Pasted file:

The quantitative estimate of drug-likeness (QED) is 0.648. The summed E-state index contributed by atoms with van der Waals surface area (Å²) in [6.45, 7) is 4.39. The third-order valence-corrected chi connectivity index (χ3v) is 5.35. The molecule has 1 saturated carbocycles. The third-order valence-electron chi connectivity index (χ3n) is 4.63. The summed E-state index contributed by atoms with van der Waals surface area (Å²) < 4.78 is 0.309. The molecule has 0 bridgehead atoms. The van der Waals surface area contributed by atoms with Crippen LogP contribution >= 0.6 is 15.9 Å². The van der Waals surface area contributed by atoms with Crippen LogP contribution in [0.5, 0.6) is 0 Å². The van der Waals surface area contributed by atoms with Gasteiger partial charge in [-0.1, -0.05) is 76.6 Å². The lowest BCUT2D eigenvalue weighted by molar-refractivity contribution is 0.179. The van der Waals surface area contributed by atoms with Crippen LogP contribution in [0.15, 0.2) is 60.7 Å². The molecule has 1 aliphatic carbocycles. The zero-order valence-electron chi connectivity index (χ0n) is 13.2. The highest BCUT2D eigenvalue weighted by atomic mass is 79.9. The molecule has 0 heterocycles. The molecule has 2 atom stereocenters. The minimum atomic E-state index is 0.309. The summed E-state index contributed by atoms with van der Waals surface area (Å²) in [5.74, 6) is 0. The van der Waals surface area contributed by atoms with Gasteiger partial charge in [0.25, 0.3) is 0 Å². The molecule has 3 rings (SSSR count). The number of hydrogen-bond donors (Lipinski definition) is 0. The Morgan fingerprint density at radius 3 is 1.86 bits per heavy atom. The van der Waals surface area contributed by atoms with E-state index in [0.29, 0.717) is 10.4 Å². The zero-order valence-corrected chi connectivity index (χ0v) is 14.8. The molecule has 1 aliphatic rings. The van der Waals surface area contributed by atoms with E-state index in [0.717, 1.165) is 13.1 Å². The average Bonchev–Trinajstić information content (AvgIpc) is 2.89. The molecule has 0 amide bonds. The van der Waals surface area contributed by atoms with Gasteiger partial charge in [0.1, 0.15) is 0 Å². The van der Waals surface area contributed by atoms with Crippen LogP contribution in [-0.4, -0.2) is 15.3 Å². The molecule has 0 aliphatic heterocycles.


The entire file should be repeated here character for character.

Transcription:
The quantitative estimate of drug-likeness (QED) is 0.648. The summed E-state index contributed by atoms with van der Waals surface area (Å²) in [6.45, 7) is 4.39. The third-order valence-corrected chi connectivity index (χ3v) is 5.35. The molecule has 1 saturated carbocycles. The third-order valence-electron chi connectivity index (χ3n) is 4.63. The summed E-state index contributed by atoms with van der Waals surface area (Å²) < 4.78 is 0.309. The molecule has 0 bridgehead atoms. The van der Waals surface area contributed by atoms with Crippen LogP contribution >= 0.6 is 15.9 Å². The van der Waals surface area contributed by atoms with Crippen LogP contribution in [0.5, 0.6) is 0 Å². The van der Waals surface area contributed by atoms with Gasteiger partial charge in [-0.1, -0.05) is 76.6 Å². The lowest BCUT2D eigenvalue weighted by molar-refractivity contribution is 0.179. The van der Waals surface area contributed by atoms with Crippen LogP contribution in [0.15, 0.2) is 60.7 Å². The molecule has 1 aliphatic carbocycles. The zero-order valence-electron chi connectivity index (χ0n) is 13.2. The highest BCUT2D eigenvalue weighted by atomic mass is 79.9. The molecule has 0 heterocycles. The molecule has 2 atom stereocenters. The minimum atomic E-state index is 0.309. The summed E-state index contributed by atoms with van der Waals surface area (Å²) in [5.74, 6) is 0. The van der Waals surface area contributed by atoms with Gasteiger partial charge in [0.25, 0.3) is 0 Å². The molecule has 3 rings (SSSR count). The number of hydrogen-bond donors (Lipinski definition) is 0. The Morgan fingerprint density at radius 3 is 1.86 bits per heavy atom. The van der Waals surface area contributed by atoms with E-state index in [0.29, 0.717) is 10.4 Å². The zero-order valence-corrected chi connectivity index (χ0v) is 14.8. The molecule has 1 aliphatic rings. The van der Waals surface area contributed by atoms with E-state index in [0.717, 1.165) is 13.1 Å². The average Bonchev–Trinajstić information content (AvgIpc) is 2.89. The molecule has 0 amide bonds. The van der Waals surface area contributed by atoms with Gasteiger partial charge in [0.1, 0.15) is 0 Å². The van der Waals surface area contributed by atoms with Crippen LogP contribution in [-0.4, -0.2) is 15.3 Å². The molecule has 0 aliphatic heterocycles.